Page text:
My brother and I spend three afternoons in a row splashing around in the pool in our California backyard. We whoop and holler and laugh and throw water at each other. We play stupid games like "Let's go underwater and close our eyes and spin as fast as we can, and then when we come up we won't really know where we are, and that's the best part."
Occasionally, one of us gets out of the pool in a giant mess of water and runs dripping over to the diving board, watching for our dog, who likes to zip in between our legs, tripping us up.
Once we get to the board, the one still in the pool screams the "Superman" theme song at the top of his lungs (Da-da-dadaaaa, Da Da Daaa, Da-da-da-da-daaaaa, Da-da-daaaaa!) while the other backs up as far as he can, takes a deep breath and a running leap, and lays himself out flat over the water, arms outspread, as though he's flying.
The diver usually lands in the pool flat on his belly in a skimming sort of belly-flop, which doesn't hurt as much as a real belly-flop (we know this from long experience), and comes up sputtering and laughing, eager to see how far he's made it across the length of the pool.
We swim haphazard laps, because one of us usually ends up making a face at the other, and then we both crack up and have to come up for air, because we're laughing so hard that we're snorting water.
Sometimes we have underwater tea parties. We sit cross-legged on the bottom of the pool and make like we're little old ladies drinking out of teacups. We blow air out our nostrils, and this looks so bizarre that the tea party ends abruptly in a barrage of bubbles. We laugh underwater, trying to hold our breath as long as possible.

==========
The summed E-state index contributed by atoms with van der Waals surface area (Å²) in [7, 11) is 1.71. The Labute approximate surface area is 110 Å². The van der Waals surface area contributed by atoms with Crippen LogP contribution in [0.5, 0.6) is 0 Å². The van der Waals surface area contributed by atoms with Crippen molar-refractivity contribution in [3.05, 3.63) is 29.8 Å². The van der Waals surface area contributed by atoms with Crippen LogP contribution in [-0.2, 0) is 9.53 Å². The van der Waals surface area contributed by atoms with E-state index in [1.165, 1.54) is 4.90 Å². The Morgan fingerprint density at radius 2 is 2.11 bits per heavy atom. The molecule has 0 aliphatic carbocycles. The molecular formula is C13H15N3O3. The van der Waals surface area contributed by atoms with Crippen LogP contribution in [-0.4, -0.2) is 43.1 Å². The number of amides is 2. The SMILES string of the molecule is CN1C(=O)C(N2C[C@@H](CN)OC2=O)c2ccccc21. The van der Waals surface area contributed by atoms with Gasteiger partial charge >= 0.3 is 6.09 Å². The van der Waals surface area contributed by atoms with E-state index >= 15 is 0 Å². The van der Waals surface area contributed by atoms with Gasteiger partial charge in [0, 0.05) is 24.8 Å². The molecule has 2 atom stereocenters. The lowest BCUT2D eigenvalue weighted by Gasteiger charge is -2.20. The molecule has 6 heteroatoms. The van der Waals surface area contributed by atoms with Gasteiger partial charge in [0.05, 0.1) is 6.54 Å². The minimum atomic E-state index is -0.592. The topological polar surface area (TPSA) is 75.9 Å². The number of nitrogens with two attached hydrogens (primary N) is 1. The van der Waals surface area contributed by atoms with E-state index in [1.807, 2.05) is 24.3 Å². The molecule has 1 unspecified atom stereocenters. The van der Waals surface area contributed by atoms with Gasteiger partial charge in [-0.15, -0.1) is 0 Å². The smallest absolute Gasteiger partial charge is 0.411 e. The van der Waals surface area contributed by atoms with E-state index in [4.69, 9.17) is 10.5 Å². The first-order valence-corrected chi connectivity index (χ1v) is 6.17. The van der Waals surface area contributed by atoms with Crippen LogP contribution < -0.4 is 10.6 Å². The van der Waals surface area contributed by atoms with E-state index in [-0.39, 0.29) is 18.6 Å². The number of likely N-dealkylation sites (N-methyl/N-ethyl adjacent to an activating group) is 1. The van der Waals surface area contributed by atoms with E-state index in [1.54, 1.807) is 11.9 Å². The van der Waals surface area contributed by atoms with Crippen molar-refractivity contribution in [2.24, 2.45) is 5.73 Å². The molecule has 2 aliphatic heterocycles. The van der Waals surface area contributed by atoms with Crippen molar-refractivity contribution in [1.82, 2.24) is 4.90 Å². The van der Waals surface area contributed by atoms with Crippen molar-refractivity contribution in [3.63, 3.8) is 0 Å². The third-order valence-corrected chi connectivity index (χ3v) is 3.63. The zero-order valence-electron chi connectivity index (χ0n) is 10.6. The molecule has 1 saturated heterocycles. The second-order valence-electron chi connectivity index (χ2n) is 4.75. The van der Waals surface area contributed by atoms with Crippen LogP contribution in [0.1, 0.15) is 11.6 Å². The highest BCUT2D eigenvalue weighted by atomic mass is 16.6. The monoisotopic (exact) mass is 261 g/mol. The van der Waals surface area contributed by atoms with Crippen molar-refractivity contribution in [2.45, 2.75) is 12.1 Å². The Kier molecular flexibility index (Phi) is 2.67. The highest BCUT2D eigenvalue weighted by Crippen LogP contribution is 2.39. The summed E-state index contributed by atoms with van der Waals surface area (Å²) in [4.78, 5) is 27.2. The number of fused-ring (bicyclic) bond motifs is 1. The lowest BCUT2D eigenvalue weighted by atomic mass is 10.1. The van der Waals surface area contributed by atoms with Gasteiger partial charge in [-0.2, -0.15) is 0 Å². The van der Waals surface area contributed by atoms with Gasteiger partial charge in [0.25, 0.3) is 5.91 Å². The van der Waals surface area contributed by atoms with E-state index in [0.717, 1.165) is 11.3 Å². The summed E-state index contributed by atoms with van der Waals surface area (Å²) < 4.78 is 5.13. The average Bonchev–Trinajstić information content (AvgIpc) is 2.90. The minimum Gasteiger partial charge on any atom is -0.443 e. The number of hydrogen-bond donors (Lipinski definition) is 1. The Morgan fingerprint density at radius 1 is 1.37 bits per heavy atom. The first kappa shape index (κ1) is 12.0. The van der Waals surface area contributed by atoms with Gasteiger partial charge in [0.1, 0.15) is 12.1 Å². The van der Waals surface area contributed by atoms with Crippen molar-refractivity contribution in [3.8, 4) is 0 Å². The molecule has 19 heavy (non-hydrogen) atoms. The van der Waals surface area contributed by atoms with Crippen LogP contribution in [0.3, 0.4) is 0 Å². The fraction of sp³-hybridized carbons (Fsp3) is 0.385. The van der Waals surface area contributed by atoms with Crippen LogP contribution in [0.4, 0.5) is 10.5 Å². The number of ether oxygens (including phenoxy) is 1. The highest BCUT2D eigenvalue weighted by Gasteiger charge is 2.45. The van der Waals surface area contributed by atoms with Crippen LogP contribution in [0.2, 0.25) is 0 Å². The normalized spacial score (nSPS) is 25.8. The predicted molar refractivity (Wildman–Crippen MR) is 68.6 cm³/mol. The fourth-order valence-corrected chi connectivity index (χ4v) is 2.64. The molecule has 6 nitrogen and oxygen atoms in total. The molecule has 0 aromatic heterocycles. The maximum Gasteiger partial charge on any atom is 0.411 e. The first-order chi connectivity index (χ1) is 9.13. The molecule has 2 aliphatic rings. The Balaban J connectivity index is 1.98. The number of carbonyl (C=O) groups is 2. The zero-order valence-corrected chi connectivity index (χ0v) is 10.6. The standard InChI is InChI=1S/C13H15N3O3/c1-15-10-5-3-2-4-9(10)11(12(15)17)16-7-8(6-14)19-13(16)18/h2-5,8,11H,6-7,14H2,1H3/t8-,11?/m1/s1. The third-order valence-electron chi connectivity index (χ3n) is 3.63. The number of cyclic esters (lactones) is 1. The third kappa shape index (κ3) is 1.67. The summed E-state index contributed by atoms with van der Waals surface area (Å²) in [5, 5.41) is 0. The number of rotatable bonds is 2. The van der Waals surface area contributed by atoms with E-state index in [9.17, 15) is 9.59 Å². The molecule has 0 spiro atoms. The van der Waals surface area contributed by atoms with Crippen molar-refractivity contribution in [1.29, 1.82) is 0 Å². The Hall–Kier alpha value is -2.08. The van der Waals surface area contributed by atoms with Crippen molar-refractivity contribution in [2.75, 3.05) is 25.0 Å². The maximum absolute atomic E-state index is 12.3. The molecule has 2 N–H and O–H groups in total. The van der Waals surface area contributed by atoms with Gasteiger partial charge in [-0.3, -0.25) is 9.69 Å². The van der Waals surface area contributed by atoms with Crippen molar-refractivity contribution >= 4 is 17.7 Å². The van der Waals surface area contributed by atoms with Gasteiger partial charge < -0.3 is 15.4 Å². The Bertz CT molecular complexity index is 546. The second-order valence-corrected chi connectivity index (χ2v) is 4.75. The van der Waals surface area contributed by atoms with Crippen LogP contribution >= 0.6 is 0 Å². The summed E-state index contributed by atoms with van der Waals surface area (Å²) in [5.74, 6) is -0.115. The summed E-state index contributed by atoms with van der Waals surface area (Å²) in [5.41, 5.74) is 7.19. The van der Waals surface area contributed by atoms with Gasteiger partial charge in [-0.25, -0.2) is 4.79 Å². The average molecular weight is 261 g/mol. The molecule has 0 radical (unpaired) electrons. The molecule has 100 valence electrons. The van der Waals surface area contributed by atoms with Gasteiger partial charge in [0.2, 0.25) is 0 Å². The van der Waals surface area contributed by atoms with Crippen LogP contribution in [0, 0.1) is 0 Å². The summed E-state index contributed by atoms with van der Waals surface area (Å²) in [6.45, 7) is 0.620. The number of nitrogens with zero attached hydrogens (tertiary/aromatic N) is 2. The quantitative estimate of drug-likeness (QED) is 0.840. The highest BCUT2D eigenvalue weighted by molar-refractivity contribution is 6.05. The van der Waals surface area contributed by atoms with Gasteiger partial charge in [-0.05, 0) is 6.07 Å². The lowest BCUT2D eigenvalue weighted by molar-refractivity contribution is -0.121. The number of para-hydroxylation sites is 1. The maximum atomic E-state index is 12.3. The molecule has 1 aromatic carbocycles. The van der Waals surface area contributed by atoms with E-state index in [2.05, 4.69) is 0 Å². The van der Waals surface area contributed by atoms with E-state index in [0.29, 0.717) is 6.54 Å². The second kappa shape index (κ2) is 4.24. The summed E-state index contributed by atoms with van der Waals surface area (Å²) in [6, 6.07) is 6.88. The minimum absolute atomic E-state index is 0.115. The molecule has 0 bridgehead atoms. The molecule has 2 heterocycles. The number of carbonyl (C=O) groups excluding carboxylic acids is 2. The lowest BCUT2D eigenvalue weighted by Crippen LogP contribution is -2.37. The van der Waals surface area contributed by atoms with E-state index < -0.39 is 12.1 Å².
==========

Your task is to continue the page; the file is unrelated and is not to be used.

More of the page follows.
We have contests: "Hey, how far do you think I can swim underwater?"
"Oh, I dunno."
"I bet I can swim two laps."
"I bet you can, too."
"OK, ready? Time me! Time me!"
And then it's my turn. I only make it 1-1/2 laps across our pool.
I am 25. My brother is 20.
On the afternoon of our last pool day, my brother spends all night in his room, packing for his two-year assignment to Ecuador as a Peace Corps volunteer.
Early the next morning, he and my parents drive me to the airport for my return to New York (my flight leaves first). I sense the sheer size of my brother next to me. I think briefly that he's far too big for me to worry about, far too old not to be able to take care of himself.
I ponder the fact that we rarely see each other anymore, but that we've only become closer through the years of separation.
I think about how I never wanted to be like my parents, who worry intensely and frequently about things that need no worrying. Still, I offer a silent prayer that he'll remember to eat enough in Ecuador.
Mostly I think about how, the next time I visit my parents, there won't be anyone sitting in the back seat next to me. I am standing next to the car, saying my goodbyes, and my brother, taller than I, wraps me in a big, long-armed hug. He says, "Oh. Gosh. I'm leaving."
And I say, "Uh-huh," and drip two lonely tears, and walk off to my flight, leaving him behind.
I don't look back. But I hear the car door slam, and I can imagine him sitting in the back seat, staring at the back of the driver's seat, yearning to go home and push me, fully clothed, into the pool.
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